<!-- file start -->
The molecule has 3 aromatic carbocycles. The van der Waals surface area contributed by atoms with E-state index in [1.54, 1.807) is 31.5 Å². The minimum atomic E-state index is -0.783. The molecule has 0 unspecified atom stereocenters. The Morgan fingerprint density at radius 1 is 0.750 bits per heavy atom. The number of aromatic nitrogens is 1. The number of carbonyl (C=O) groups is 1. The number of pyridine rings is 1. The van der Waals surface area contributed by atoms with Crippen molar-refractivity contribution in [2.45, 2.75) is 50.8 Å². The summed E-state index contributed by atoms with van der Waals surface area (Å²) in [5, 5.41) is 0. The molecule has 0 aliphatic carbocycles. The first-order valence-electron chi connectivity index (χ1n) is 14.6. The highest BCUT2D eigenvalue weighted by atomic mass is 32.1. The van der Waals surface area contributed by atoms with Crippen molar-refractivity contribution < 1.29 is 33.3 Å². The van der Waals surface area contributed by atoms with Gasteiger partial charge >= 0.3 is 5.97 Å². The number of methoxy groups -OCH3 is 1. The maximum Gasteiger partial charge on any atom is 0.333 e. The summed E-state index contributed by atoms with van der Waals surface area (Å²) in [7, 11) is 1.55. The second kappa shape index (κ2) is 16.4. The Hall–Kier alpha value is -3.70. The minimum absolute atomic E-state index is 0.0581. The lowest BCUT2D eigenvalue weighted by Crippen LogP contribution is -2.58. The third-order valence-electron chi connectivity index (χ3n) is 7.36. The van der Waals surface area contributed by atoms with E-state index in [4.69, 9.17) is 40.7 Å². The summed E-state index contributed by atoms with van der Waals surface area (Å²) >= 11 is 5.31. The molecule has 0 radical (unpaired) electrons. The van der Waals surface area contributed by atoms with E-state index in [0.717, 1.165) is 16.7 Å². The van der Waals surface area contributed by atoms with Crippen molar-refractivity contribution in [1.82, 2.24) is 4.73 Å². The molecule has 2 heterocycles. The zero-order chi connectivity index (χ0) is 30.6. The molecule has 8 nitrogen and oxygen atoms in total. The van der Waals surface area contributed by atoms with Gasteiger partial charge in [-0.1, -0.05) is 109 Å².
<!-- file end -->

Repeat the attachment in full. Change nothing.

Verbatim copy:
The molecule has 3 aromatic carbocycles. The van der Waals surface area contributed by atoms with E-state index in [1.54, 1.807) is 31.5 Å². The minimum atomic E-state index is -0.783. The molecule has 0 unspecified atom stereocenters. The Morgan fingerprint density at radius 1 is 0.750 bits per heavy atom. The number of aromatic nitrogens is 1. The number of carbonyl (C=O) groups is 1. The number of pyridine rings is 1. The van der Waals surface area contributed by atoms with Crippen molar-refractivity contribution in [2.45, 2.75) is 50.8 Å². The summed E-state index contributed by atoms with van der Waals surface area (Å²) in [5, 5.41) is 0. The molecule has 0 aliphatic carbocycles. The first-order valence-electron chi connectivity index (χ1n) is 14.6. The highest BCUT2D eigenvalue weighted by atomic mass is 32.1. The van der Waals surface area contributed by atoms with Crippen molar-refractivity contribution < 1.29 is 33.3 Å². The van der Waals surface area contributed by atoms with Gasteiger partial charge >= 0.3 is 5.97 Å². The number of methoxy groups -OCH3 is 1. The maximum Gasteiger partial charge on any atom is 0.333 e. The summed E-state index contributed by atoms with van der Waals surface area (Å²) in [7, 11) is 1.55. The second kappa shape index (κ2) is 16.4. The Hall–Kier alpha value is -3.70. The minimum absolute atomic E-state index is 0.0581. The lowest BCUT2D eigenvalue weighted by Crippen LogP contribution is -2.58. The third-order valence-electron chi connectivity index (χ3n) is 7.36. The van der Waals surface area contributed by atoms with E-state index in [4.69, 9.17) is 40.7 Å². The summed E-state index contributed by atoms with van der Waals surface area (Å²) >= 11 is 5.31. The molecule has 0 radical (unpaired) electrons. The van der Waals surface area contributed by atoms with E-state index in [0.717, 1.165) is 16.7 Å². The van der Waals surface area contributed by atoms with Crippen molar-refractivity contribution in [1.82, 2.24) is 4.73 Å². The molecule has 2 heterocycles. The zero-order chi connectivity index (χ0) is 30.6. The molecule has 8 nitrogen and oxygen atoms in total. The van der Waals surface area contributed by atoms with Gasteiger partial charge in [-0.1, -0.05) is 109 Å².